The top executive at Cruise, General Motors’ self-driving subsidiary, said Monday the company is preparing to launch operations in Phoenix, Arizona and Austin, Texas as it moves ahead with the commercialization of automated vehicle technology.
Kyle Vogt, Cruise CEO, said the success of its self-driving initiative in San Francisco, has given Cruise confidence it can scale up operations, including a delivery service with Walmart that will use autonomous vehicles, or Avs, in parts of Phoenix within the next 90 days.
SF initiative set stage for growth
Cruise now operates a fleet of 70 robo-taxis in San Francisco, which has accumulated more 300,000 miles of “high value” urban miles. Those trips forced the vehicles to deal with all kinds of difficult driving situations ranging from a mattress left in the road — the Cruise taxi simply went around — to the sudden appearance of emergency and police vehicles, Vogt noted.
It will quickly bring the service to other markets, including those requiring freeway driving and dealing with inclement weather, which are challenges for AVs, he said, adding, and Cruise’s annual revenues could reach $1 billion in 2025.
“It’s being used all the time,” he said. “We have some customers who belong to the 100-mile club,” he added, which means they’ve ridden at least 100 miles in a Cruise robo-taxi. “That’s hard to do because San Francisco is only 7 miles wide,” he noted.
Customer feedback from the Cruise service in San Francisco has been overwhelmingly positive, he added during a presentation at the Goldman Sachs Communicopia + Technology Conference. “It’s only a few months old and people love it,” Vogt said. “It’s really compelling and it’s really resonating.”
It brings a future with driverless motoring much closer, he added.
Foundation for expansion in place
Vogt also said Cruise has been laying the foundation for its growth for years, adding the technology is only going to get better. In addition, customers, particularly women, do not have to worry about getting into a vehicle with a stranger and there are not any worries about whether the driver is paying attention to the road rather than their phone.
While it took 33 months to launch the robo-taxi operation in San Francisco, Cruise is confident it can get set up Phoenix and Austin by the end of the year because much of the work in organizing the business has already been done. In addition, Cruise has developed a low cost-system for mapping that it plans to use in both cities.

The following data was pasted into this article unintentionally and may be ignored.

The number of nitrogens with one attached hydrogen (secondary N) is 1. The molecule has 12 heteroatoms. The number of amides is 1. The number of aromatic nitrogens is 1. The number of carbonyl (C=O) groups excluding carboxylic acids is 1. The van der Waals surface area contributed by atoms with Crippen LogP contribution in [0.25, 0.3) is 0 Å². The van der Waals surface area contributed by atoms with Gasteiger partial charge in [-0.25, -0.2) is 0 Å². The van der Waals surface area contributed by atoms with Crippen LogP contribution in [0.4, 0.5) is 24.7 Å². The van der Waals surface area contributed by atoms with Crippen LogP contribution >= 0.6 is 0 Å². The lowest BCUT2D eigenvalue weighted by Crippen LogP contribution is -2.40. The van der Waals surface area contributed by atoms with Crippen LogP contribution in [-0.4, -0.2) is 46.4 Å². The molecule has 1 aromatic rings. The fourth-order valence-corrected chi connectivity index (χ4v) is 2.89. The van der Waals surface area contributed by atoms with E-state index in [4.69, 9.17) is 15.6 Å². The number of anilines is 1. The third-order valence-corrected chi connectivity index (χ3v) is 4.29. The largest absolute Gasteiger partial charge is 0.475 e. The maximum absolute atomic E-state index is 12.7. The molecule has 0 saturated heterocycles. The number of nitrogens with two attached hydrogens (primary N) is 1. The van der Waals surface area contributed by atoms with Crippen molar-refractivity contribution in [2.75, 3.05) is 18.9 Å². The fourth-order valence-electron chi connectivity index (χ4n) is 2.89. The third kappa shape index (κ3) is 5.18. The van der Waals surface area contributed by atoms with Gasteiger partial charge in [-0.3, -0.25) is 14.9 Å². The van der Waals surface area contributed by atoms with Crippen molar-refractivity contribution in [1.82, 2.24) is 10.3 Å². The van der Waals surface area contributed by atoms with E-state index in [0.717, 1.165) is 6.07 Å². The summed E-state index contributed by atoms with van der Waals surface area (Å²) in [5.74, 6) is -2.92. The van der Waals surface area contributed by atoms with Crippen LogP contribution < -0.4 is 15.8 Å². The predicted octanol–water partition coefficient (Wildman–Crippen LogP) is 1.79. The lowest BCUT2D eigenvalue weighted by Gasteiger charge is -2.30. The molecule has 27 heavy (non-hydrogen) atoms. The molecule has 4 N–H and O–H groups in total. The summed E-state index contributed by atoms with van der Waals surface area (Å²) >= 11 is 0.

Looking to the future
The Cruise Origin General Motors is preparing to build for Cruise will be capable of traveling 1 million miles during its lifetime, which will reduce operating costs. Cruise also has developed its chip set to use in the Origin to reduce costs even further.
Vogt added the perception of and discussion surrounding the AV business seems to swing between great optimism and great pessimism. Although there is still a high level of skepticism about AVs, the tests in San Francisco make many very optimistic about the future of Cruise, which has grown from 40 employees to more than 3,000 — during a time it can be difficult to attract talent.
“We operate on a high level of trust,” he said. “We let our people work from anywhere.”
Mary Barra, GM chair and CEO, who also spoke at the conference, said the pessimism about Cruise also applies to GM. GM, however, will be able to produce the Origin AV required by Cruise it its factory using the same Ultium platform that will serve as the basis for new products such as the Chevrolet Silverado EV, Blazer EV and Equinox EV, which begin arriving early next year.
In addition, GM also plans to produce 30,000 delivery vehicles next year based on the Ultium platform for BrightDrop, its new freight service based in Palo Alto, California in Silicon Valley.
By 2025, GM will be able to build 1 million EVs in North America and will utilize a supply chain for batteries centered in North America. “We’re well positioned,” she said.